The long, hot month of July has flown by in a blur of constant activity. Summertime is when we are busiest in the library, preparing for a new year by processing new books and new members, consulting with moms to help them prepare for the coming school year, and recording podcasts for the fall. I chuckle at the thought of long, lazy summer days. If I took books out of each day, each activity, there truly would have been little to do with the time.
If this is true of July, it is absolutely true of my entire life. Without the nourishment of books and the inexhaustible myriad ideas that have fertilized and sustained my heart and mind, I shudder to think what life would look like.
It is a good and right habit to pause and look backward on a regular basis, not just to mark progress, but more in order to give thanks. In our typical forward momentum, we tend to easily forget the beauty of the path we’ve just walked, the one that is leading us to where we don’t know we’re going. For me, books have marked every turn and pointed the direction all along the way.
The following books took place in the past, and some of them were looking backward too.
Just noting the books I finished this month, a fraction of those I spent time in, they each took me back to another time, either childhood remembrance or to the lives of men and women centuries ago. I realize this helps me keep my balance when life is all seeming preparation for what’s next, gives a certain stabilizing perspective and counterpoint to the present.
Shadrach by Meindert DeJong
One of my most beloved children’s authors tells the story of a small boy in Holland whose life is transformed by the promise of a little black rabbit. Suddenly, his every thought is the anticipation of this pet and making preparation for it. DeJong is incredibly gifted at capturing the thinking of children. This is a chapter book that is perfect for four to eight year olds. He exquisitely captures the thinking and behavior of children; he has not forgotten what it is to long for something as only a young boy can long, and the consuming passionate love a boy can have for his own animal. The simplicity of DeJong’s writing that pictures family life of days gone by is poignant. For adults, his books are good medicine to help us treat our big person fears, obsessions, and preoccupations. In the heart of a little boy, our own heart remembers what is most important in life. I learned, or remembered, many valuable lessons I still need to be learning. This book was a treat.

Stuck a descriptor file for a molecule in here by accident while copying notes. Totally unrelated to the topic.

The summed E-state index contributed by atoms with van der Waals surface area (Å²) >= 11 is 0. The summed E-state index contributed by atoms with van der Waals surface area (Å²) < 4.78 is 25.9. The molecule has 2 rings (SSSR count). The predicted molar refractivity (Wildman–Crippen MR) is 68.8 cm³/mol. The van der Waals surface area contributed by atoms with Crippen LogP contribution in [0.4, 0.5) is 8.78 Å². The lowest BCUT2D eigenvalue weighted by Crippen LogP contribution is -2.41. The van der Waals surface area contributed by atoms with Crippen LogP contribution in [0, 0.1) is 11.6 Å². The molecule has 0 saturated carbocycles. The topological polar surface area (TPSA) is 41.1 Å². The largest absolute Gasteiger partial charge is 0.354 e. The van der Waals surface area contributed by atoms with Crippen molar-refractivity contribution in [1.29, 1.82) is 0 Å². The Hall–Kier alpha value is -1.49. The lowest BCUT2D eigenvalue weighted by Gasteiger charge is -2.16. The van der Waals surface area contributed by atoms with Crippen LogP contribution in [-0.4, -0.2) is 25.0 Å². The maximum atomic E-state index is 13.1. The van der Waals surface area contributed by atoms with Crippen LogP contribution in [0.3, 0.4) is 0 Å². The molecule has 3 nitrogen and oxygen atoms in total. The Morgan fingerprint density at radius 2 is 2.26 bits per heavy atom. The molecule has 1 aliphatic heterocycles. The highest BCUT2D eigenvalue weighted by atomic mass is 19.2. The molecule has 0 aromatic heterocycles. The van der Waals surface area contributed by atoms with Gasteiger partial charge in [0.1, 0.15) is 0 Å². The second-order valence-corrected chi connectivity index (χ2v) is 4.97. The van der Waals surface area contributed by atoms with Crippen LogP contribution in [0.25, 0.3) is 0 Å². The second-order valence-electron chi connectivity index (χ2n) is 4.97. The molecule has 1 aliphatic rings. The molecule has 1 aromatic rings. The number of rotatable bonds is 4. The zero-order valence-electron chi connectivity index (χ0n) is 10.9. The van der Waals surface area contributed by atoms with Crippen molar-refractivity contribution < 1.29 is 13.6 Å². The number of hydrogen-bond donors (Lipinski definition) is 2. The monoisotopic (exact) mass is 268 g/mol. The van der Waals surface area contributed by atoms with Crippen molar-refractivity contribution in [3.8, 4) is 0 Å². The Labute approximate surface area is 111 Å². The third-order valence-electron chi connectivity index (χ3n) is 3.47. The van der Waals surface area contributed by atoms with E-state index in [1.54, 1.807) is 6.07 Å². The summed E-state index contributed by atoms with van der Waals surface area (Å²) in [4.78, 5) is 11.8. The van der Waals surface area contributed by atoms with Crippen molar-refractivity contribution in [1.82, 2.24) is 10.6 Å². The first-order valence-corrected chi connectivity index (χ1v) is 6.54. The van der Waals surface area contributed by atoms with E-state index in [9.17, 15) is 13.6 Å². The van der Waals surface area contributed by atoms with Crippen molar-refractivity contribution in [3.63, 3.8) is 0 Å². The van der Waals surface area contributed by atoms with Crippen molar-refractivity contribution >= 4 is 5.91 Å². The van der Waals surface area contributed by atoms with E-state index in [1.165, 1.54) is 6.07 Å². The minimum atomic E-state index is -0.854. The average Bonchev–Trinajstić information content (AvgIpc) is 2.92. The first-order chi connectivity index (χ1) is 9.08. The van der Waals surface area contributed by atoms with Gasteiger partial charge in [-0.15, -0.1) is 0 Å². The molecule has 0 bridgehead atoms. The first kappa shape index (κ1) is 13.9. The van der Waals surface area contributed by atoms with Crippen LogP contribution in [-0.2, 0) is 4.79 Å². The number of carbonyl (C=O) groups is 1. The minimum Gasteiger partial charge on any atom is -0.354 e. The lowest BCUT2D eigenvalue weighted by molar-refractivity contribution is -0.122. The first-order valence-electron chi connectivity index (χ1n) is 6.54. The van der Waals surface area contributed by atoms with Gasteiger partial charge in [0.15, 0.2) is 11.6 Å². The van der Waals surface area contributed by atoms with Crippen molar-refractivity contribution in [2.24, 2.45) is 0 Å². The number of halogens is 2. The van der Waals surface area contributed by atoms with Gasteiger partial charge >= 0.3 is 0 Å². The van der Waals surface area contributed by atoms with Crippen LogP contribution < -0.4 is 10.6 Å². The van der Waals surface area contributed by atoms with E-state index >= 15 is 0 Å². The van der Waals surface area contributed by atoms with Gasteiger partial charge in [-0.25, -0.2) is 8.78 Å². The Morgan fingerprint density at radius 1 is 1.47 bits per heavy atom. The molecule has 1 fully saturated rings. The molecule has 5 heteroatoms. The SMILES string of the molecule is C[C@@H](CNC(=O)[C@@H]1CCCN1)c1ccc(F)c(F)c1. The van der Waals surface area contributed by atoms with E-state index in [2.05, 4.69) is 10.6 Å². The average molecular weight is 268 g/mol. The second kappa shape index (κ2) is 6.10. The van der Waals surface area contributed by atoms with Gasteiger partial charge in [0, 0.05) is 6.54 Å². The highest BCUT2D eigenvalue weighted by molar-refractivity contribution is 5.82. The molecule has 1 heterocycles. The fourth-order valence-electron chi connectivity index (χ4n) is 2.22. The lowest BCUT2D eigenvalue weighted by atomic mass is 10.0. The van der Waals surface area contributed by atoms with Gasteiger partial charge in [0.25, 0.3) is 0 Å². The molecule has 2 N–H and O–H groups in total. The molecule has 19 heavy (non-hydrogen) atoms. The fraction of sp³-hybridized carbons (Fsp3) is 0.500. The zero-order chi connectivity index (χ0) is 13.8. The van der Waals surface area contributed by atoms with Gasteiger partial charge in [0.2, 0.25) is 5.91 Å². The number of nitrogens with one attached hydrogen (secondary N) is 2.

The Black Moon by Winston Graham
I also had forgotten what a treat it is to enter another family and suffer and enjoy along with them all the trials and triumphs of daily life 200 years ago. Graham originally wrote the first four novels in his family saga with no intention of going further with it, but after a foray into detective and modern novels, he returned to the Poldarks to add eight more. This novel covers a dark patch in their road of life, which most of our lives travel through at one time or another.
The Four Swans by Winston Graham
Once I finish one Poldark, I cannot resist plowing right into the next. They definitely pull you along, though any individual book could be a self-contained story. I had read this one before, but it was as good or better than the first time.
The Bride of Lammermoor by Sir Walter Scott
For some reason, this was one of the easiest to follow of all the Scott novels I have read. It is the dramatic retelling of an old Scottish legend, full of the usual intrigue, revenge, romance, and tragedy Scott is so gifted at portraying. If his novels intimidate you, this is a good one to try; if you love his novels, you probably have already read this one. Old or new, novels instruct us, mostly because human nature does not change, and our desire to understand ourselves is constant too.
For the joy of reading,